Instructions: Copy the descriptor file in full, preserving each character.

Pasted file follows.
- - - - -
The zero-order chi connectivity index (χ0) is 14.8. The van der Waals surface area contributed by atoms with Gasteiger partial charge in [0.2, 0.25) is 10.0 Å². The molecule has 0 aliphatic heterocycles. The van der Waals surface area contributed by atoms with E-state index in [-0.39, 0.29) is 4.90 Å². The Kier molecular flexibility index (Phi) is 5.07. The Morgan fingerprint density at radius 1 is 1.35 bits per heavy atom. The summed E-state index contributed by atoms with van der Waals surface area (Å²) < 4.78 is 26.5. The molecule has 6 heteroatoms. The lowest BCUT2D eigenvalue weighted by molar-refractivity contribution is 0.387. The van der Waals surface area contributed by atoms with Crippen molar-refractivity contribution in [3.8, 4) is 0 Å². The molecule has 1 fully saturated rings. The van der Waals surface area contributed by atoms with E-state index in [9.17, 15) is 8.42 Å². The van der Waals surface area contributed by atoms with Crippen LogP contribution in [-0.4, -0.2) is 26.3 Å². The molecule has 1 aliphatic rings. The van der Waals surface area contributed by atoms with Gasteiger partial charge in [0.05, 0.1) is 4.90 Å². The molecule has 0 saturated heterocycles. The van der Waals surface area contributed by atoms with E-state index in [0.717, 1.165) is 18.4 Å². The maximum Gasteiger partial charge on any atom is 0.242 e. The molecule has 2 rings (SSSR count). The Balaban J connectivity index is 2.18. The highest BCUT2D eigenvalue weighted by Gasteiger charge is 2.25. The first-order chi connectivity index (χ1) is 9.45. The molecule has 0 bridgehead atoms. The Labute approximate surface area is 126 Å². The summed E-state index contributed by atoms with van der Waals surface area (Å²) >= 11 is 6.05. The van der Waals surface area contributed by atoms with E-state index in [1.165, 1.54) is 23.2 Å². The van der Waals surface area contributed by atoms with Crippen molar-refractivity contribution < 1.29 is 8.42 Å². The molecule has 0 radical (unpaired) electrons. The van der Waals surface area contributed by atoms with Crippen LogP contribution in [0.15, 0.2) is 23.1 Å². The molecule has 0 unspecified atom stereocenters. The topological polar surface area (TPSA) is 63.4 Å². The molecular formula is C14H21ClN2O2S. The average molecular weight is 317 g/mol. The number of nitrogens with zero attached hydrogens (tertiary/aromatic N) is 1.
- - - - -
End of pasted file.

The zero-order chi connectivity index (χ0) is 14.8. The van der Waals surface area contributed by atoms with Gasteiger partial charge in [0.2, 0.25) is 10.0 Å². The molecule has 0 aliphatic heterocycles. The van der Waals surface area contributed by atoms with E-state index in [-0.39, 0.29) is 4.90 Å². The Kier molecular flexibility index (Phi) is 5.07. The Morgan fingerprint density at radius 1 is 1.35 bits per heavy atom. The summed E-state index contributed by atoms with van der Waals surface area (Å²) < 4.78 is 26.5. The molecule has 6 heteroatoms. The lowest BCUT2D eigenvalue weighted by molar-refractivity contribution is 0.387. The van der Waals surface area contributed by atoms with Crippen molar-refractivity contribution in [3.8, 4) is 0 Å². The molecule has 1 fully saturated rings. The van der Waals surface area contributed by atoms with E-state index in [9.17, 15) is 8.42 Å². The van der Waals surface area contributed by atoms with Crippen LogP contribution in [-0.4, -0.2) is 26.3 Å². The molecule has 1 aliphatic rings. The van der Waals surface area contributed by atoms with Gasteiger partial charge in [0.05, 0.1) is 4.90 Å². The molecule has 0 saturated heterocycles. The van der Waals surface area contributed by atoms with E-state index in [0.717, 1.165) is 18.4 Å². The maximum Gasteiger partial charge on any atom is 0.242 e. The molecule has 2 rings (SSSR count). The Balaban J connectivity index is 2.18. The highest BCUT2D eigenvalue weighted by Gasteiger charge is 2.25. The first-order chi connectivity index (χ1) is 9.45. The molecule has 0 bridgehead atoms. The Labute approximate surface area is 126 Å². The summed E-state index contributed by atoms with van der Waals surface area (Å²) >= 11 is 6.05. The van der Waals surface area contributed by atoms with E-state index in [1.165, 1.54) is 23.2 Å². The van der Waals surface area contributed by atoms with Crippen molar-refractivity contribution < 1.29 is 8.42 Å². The molecule has 0 radical (unpaired) electrons. The van der Waals surface area contributed by atoms with Crippen LogP contribution in [0.15, 0.2) is 23.1 Å². The molecule has 0 unspecified atom stereocenters. The topological polar surface area (TPSA) is 63.4 Å². The molecular formula is C14H21ClN2O2S. The average molecular weight is 317 g/mol. The number of nitrogens with zero attached hydrogens (tertiary/aromatic N) is 1.